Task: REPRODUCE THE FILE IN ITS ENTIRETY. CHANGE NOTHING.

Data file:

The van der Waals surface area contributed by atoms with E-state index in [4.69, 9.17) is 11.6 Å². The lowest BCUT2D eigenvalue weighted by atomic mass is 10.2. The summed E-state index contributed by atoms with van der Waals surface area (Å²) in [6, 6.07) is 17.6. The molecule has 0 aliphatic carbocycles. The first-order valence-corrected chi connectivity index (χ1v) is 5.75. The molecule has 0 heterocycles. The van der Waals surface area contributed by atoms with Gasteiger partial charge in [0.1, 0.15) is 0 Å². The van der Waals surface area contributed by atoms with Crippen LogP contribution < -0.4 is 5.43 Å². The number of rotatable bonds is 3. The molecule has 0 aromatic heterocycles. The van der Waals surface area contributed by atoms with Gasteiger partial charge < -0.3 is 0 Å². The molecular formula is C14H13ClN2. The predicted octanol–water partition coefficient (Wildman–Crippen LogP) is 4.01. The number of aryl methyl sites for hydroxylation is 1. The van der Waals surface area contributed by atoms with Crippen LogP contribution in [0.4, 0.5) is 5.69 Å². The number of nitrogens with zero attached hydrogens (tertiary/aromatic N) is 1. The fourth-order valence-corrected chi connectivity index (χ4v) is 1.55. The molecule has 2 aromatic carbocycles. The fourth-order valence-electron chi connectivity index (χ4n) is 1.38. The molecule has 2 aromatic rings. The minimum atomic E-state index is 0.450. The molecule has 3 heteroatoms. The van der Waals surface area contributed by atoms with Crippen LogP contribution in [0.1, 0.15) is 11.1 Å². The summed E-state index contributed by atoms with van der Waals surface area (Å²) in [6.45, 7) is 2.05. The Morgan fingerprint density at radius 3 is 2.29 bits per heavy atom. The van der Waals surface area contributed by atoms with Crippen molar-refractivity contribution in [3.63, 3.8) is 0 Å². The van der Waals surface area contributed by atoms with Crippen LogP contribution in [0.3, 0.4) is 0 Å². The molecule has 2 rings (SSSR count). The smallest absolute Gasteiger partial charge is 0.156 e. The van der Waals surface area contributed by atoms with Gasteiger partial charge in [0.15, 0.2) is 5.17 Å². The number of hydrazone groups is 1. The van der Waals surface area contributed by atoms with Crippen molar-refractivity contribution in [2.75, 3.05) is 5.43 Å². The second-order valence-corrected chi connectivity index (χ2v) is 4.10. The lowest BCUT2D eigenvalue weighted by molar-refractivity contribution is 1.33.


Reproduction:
The van der Waals surface area contributed by atoms with E-state index in [4.69, 9.17) is 11.6 Å². The lowest BCUT2D eigenvalue weighted by atomic mass is 10.2. The summed E-state index contributed by atoms with van der Waals surface area (Å²) in [6, 6.07) is 17.6. The molecule has 0 aliphatic carbocycles. The first-order valence-corrected chi connectivity index (χ1v) is 5.75. The molecule has 0 heterocycles. The van der Waals surface area contributed by atoms with Gasteiger partial charge in [0.1, 0.15) is 0 Å². The van der Waals surface area contributed by atoms with Crippen LogP contribution < -0.4 is 5.43 Å². The number of rotatable bonds is 3. The molecule has 0 aromatic heterocycles. The van der Waals surface area contributed by atoms with Gasteiger partial charge < -0.3 is 0 Å². The molecular formula is C14H13ClN2. The predicted octanol–water partition coefficient (Wildman–Crippen LogP) is 4.01. The number of aryl methyl sites for hydroxylation is 1. The van der Waals surface area contributed by atoms with Crippen LogP contribution in [0.4, 0.5) is 5.69 Å². The number of nitrogens with zero attached hydrogens (tertiary/aromatic N) is 1. The fourth-order valence-corrected chi connectivity index (χ4v) is 1.55. The molecule has 2 aromatic carbocycles. The fourth-order valence-electron chi connectivity index (χ4n) is 1.38. The molecule has 2 aromatic rings. The minimum atomic E-state index is 0.450. The molecule has 3 heteroatoms. The van der Waals surface area contributed by atoms with Crippen LogP contribution in [0.1, 0.15) is 11.1 Å². The summed E-state index contributed by atoms with van der Waals surface area (Å²) in [6.45, 7) is 2.05. The Morgan fingerprint density at radius 3 is 2.29 bits per heavy atom. The van der Waals surface area contributed by atoms with Crippen molar-refractivity contribution in [3.63, 3.8) is 0 Å². The van der Waals surface area contributed by atoms with Crippen LogP contribution in [0.3, 0.4) is 0 Å². The molecule has 2 rings (SSSR count). The smallest absolute Gasteiger partial charge is 0.156 e. The van der Waals surface area contributed by atoms with Gasteiger partial charge in [0.15, 0.2) is 5.17 Å². The number of hydrazone groups is 1. The van der Waals surface area contributed by atoms with Crippen molar-refractivity contribution in [2.75, 3.05) is 5.43 Å². The second-order valence-corrected chi connectivity index (χ2v) is 4.10. The lowest BCUT2D eigenvalue weighted by molar-refractivity contribution is 1.33.